And even when some English managers, like Sherwood, do get the opportunity, they know they have to cope with a world that has changed dramatically since the days of Clough.
Take diving. Martinez unhesitatingly agreed with me that the influence of continental football has increased diving in the English game. “It has”, he told me, “come from the continent, absolutely. Players on the continent have been brought up on diving and everyone is allowed to get a decision. If both teams are allowed, that is not seen as cheating, it is seen as being clever and helping your team. But that is a great cultural contrast to what is seen in the English game. We see diving as trying to cheat the referee, as wrong. In the continent, if you dive and help your team, the feeling is you are clever enough to do it and the other team is able to do it too. So whoever does best will get the right decision.”
But if this is a continental import Martinez does make it clear that he has been influenced by the English in his reactions to diving. “I now,” he says, “discipline players who dive. I didn’t in the first few years because I couldn’t understand why you wouldn’t support a player who got a decision which won you three points. Over the years I have understood that it’s more important how you get the results rather than just get the result. I do feel now I wouldn’t enjoy seeing a player dive in order to get a result and not be fair to other players. All for the sake of getting a result.”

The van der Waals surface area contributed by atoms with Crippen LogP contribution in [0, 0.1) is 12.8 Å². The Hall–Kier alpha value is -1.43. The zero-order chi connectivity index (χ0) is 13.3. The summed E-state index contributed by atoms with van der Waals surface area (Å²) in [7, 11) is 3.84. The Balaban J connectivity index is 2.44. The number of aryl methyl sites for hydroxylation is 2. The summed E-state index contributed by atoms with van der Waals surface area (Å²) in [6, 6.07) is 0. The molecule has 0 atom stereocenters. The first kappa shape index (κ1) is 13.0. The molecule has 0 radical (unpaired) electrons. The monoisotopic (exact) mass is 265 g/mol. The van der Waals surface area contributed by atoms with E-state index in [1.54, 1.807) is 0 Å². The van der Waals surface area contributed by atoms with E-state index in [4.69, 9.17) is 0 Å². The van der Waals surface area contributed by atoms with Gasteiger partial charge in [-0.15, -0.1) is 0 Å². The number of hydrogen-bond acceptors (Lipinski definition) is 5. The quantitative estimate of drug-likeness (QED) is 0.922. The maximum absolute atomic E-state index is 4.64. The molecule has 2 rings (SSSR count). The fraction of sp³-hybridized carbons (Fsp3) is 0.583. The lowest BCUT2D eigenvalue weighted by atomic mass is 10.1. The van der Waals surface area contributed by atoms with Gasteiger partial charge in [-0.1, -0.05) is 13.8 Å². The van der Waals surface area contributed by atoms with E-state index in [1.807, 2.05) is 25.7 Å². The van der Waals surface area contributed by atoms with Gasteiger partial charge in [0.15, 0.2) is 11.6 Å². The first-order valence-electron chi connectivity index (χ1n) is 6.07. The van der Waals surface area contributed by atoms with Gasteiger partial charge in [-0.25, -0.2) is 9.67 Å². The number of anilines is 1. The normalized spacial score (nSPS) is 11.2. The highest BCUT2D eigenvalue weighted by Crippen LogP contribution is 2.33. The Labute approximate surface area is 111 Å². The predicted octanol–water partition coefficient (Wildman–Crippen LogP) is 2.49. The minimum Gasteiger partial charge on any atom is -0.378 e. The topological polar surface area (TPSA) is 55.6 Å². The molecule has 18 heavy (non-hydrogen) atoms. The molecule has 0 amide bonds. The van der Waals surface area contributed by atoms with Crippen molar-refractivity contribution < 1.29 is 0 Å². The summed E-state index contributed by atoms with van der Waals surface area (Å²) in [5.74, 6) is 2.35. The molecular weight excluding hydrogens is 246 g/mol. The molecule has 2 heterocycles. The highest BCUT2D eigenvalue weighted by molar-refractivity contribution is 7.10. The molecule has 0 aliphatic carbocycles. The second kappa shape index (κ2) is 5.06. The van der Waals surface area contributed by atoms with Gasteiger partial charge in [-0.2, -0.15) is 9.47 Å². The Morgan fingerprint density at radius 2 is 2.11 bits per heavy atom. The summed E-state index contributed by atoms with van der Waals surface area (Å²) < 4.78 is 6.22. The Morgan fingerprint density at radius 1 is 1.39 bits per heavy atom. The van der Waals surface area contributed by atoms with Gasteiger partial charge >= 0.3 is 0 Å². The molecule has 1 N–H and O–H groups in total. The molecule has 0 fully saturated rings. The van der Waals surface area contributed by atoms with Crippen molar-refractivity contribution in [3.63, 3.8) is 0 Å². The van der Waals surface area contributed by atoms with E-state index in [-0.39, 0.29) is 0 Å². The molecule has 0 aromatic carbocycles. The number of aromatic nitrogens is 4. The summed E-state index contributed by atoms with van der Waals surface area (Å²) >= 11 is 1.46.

And his own acceptance of the English attitude to diving makes him say, “English football will never lose its traditions and values. That is vital.”
That may be so. But nevertheless English football has become a game Brian Clough would not have understood, let alone liked.
Mihir Bose was the first sports editor of the BBC. He has worked for various media outlets and launched the Inside Sport column for the Daily Telegraph. Now a freelance journalist he has written 28 books. His latest book: Game Changer: How the English Premier League Came to Dominate the World was published by Marshall Cavendish for £14.99. Follow Mihir on twitter @mihirbose